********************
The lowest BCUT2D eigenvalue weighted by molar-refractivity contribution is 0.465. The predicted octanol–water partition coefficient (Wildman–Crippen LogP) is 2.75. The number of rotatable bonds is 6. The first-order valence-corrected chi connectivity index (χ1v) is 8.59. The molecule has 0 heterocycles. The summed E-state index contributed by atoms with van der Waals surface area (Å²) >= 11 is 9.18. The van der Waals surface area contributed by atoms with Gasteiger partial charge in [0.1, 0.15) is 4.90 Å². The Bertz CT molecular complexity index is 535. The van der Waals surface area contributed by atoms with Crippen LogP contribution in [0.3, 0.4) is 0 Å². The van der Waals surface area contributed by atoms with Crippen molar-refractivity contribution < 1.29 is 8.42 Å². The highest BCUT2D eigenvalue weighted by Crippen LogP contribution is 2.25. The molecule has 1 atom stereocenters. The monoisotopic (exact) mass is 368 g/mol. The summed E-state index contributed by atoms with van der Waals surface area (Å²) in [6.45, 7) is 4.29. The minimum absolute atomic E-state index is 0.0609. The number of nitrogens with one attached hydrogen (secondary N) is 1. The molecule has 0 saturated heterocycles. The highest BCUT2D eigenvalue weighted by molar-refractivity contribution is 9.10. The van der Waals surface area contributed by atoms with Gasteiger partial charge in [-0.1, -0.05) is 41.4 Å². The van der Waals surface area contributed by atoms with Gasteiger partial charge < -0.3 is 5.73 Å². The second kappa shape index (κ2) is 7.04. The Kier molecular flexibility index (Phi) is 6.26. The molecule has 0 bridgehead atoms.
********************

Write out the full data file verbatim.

The lowest BCUT2D eigenvalue weighted by molar-refractivity contribution is 0.465. The predicted octanol–water partition coefficient (Wildman–Crippen LogP) is 2.75. The number of rotatable bonds is 6. The first-order valence-corrected chi connectivity index (χ1v) is 8.59. The molecule has 0 heterocycles. The summed E-state index contributed by atoms with van der Waals surface area (Å²) >= 11 is 9.18. The van der Waals surface area contributed by atoms with Gasteiger partial charge in [0.1, 0.15) is 4.90 Å². The Bertz CT molecular complexity index is 535. The van der Waals surface area contributed by atoms with Crippen LogP contribution in [0.3, 0.4) is 0 Å². The van der Waals surface area contributed by atoms with Crippen molar-refractivity contribution < 1.29 is 8.42 Å². The highest BCUT2D eigenvalue weighted by Crippen LogP contribution is 2.25. The molecule has 1 atom stereocenters. The monoisotopic (exact) mass is 368 g/mol. The summed E-state index contributed by atoms with van der Waals surface area (Å²) in [6.45, 7) is 4.29. The minimum absolute atomic E-state index is 0.0609. The number of nitrogens with one attached hydrogen (secondary N) is 1. The molecule has 0 saturated heterocycles. The highest BCUT2D eigenvalue weighted by molar-refractivity contribution is 9.10. The van der Waals surface area contributed by atoms with Gasteiger partial charge in [-0.1, -0.05) is 41.4 Å². The van der Waals surface area contributed by atoms with Gasteiger partial charge < -0.3 is 5.73 Å². The second kappa shape index (κ2) is 7.04. The Kier molecular flexibility index (Phi) is 6.26. The molecule has 0 bridgehead atoms.